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Opinions of Monday, 21 January 2013

Columnist: Mensah, Kobby

NPP vs. the Public Good Argument: Beyond the Courthouse

In the past couple of weeks we have been left stranded as people, as party supporters, as voters, as political observers, as a nation and even to some, as party managers on what will really happen at the Supreme Court when finally the NPPs electoral petition is heard. Beyond the claims of who did what, or didn’t do what, no one knows what the judges would say. Not even the judges themselves, frankly. Over the past weeks, people have all tried to juxtapose their views with some kind of logical arguments to draw conclusions on the case, and how it is likely to pan out in the Supreme Court. But the bulk of what has been considered logical in most of these arguments, positions and conclusions are value-laden; tainted by the authors’ own interests in the case in one way or the other. Hence, we can’t say for certain that their views are what would prevail at the D-day. Therefore, I just want to look beyond the courthouse. Let me point out here that my views have no legal foundation as I speak as a lay person with no legal expertise. It is also value-free, as I stand to gain nothing but the fulfilment of a mental exercise, and most crucially adding to the documentary evidence on how rich the country’s political culture has grown to become that even as ordinary as some of us are, we could still contribute to a political discourse hitherto preserved for the elites in society. I am, like majority of Ghanaians, looking at things purely as an audience of a “political pantomime” that has been unfolding over the past weeks.

I want to look at the implications of the first ruling; the NDC’s joinder application, and its symbolism for a possible NPP victory or otherwise of the substantive case before the courts? Would ‘the 22-01 ruling’ offer momentum to, or stall the NPP agenda? If the former is the case, would it be foolhardy for the followers of the NPP to “massively” hope for a possible “court declaration” for Nana Addo presidency? But if the latter happens, how should the NPP frame their narrative for the defeat in order to manage the impact of what others see as an embarrassing episode in the party’s history? I take the first one first.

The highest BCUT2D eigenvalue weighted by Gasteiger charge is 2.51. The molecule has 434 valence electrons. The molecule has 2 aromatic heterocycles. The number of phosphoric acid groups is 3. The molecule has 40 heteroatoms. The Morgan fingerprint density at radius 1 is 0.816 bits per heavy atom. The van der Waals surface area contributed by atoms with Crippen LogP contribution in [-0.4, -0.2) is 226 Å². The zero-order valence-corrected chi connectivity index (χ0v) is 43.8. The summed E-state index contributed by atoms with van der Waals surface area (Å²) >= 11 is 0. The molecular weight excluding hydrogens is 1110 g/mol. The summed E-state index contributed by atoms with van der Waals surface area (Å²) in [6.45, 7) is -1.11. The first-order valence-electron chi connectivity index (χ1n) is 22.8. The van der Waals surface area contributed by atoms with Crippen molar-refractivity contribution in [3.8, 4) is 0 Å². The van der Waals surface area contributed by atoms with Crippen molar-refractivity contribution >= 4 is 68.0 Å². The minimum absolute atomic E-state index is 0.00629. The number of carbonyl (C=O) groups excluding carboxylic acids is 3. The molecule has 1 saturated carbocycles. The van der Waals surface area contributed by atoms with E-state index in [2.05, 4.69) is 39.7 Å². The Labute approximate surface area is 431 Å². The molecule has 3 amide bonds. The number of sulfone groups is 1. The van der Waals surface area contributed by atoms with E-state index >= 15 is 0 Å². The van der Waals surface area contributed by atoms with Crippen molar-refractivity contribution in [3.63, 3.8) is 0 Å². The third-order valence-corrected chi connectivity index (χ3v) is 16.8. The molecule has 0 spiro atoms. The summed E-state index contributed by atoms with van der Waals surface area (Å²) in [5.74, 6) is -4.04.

In my view, ‘the 22-01 ruling’ is symbolic to the overall NPPs legal struggle for redress. Should the judges agree with the NPPs position that the NDC party has no business joining the President in the suit against his electoral victory, that would be a huge boost to the confidence of the NPP party and its followers although it does not substantively affect the main suit, and would not in any shape or form determine success or otherwise at the courts. What it does, symbolically and psychologically, however is to give numerical advantage to the legal team of the NPP given that the score of victory would be 1-0 of a 2 round bout, in boxing terms, in favour of the NPP. It will also in no doubt rekindle supporters belief in the leadership, and would make them think that may be, just may be, there is some truth in what the leaders are telling them. Let’s not forget what the spin doctors of the NPP party will make out of this supposed first round victory. Equally from the NDC side, of course, a victory in the first round of judgment would offer numerical strength to their course in representation terms, and in terms of their psyche on a possible victory, ultimately. Again let’s not forget how the spin doctors of the NDC will play it out in the public sphere in respect to the substantive case going forward.